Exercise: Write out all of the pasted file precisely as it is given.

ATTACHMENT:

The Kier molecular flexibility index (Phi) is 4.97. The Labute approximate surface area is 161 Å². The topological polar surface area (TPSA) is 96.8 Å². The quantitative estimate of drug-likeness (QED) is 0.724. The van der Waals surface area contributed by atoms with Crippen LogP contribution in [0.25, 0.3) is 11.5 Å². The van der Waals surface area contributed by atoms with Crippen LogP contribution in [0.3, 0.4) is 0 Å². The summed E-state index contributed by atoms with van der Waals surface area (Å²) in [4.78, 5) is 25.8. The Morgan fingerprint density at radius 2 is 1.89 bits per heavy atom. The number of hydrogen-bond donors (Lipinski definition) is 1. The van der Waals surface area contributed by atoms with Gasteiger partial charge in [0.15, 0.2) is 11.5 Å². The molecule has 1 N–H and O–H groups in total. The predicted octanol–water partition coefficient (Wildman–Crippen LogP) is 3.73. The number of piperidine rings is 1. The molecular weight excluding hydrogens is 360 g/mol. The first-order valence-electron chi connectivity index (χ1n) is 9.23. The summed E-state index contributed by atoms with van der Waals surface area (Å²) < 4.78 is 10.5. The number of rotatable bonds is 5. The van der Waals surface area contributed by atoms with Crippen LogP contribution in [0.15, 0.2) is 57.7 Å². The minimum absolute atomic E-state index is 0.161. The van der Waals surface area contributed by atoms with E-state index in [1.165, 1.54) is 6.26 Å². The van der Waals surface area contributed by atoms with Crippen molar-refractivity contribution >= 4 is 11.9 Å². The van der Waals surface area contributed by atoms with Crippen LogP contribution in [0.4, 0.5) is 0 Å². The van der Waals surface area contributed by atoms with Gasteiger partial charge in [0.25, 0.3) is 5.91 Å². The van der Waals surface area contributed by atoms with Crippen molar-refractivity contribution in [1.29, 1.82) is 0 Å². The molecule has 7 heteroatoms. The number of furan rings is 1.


The Kier molecular flexibility index (Phi) is 4.97. The Labute approximate surface area is 161 Å². The topological polar surface area (TPSA) is 96.8 Å². The quantitative estimate of drug-likeness (QED) is 0.724. The van der Waals surface area contributed by atoms with Crippen LogP contribution in [0.25, 0.3) is 11.5 Å². The van der Waals surface area contributed by atoms with Crippen LogP contribution in [0.3, 0.4) is 0 Å². The summed E-state index contributed by atoms with van der Waals surface area (Å²) in [4.78, 5) is 25.8. The Morgan fingerprint density at radius 2 is 1.89 bits per heavy atom. The number of hydrogen-bond donors (Lipinski definition) is 1. The van der Waals surface area contributed by atoms with Gasteiger partial charge in [0.15, 0.2) is 11.5 Å². The molecule has 1 N–H and O–H groups in total. The predicted octanol–water partition coefficient (Wildman–Crippen LogP) is 3.73. The number of piperidine rings is 1. The molecular weight excluding hydrogens is 360 g/mol. The first-order valence-electron chi connectivity index (χ1n) is 9.23. The summed E-state index contributed by atoms with van der Waals surface area (Å²) < 4.78 is 10.5. The number of rotatable bonds is 5. The van der Waals surface area contributed by atoms with Crippen LogP contribution in [0.15, 0.2) is 57.7 Å². The minimum absolute atomic E-state index is 0.161. The van der Waals surface area contributed by atoms with E-state index in [1.165, 1.54) is 6.26 Å². The van der Waals surface area contributed by atoms with Crippen molar-refractivity contribution >= 4 is 11.9 Å². The van der Waals surface area contributed by atoms with Crippen LogP contribution in [0.4, 0.5) is 0 Å². The van der Waals surface area contributed by atoms with Gasteiger partial charge in [0.25, 0.3) is 5.91 Å². The van der Waals surface area contributed by atoms with Crippen molar-refractivity contribution in [1.29, 1.82) is 0 Å². The molecule has 7 heteroatoms. The number of furan rings is 1.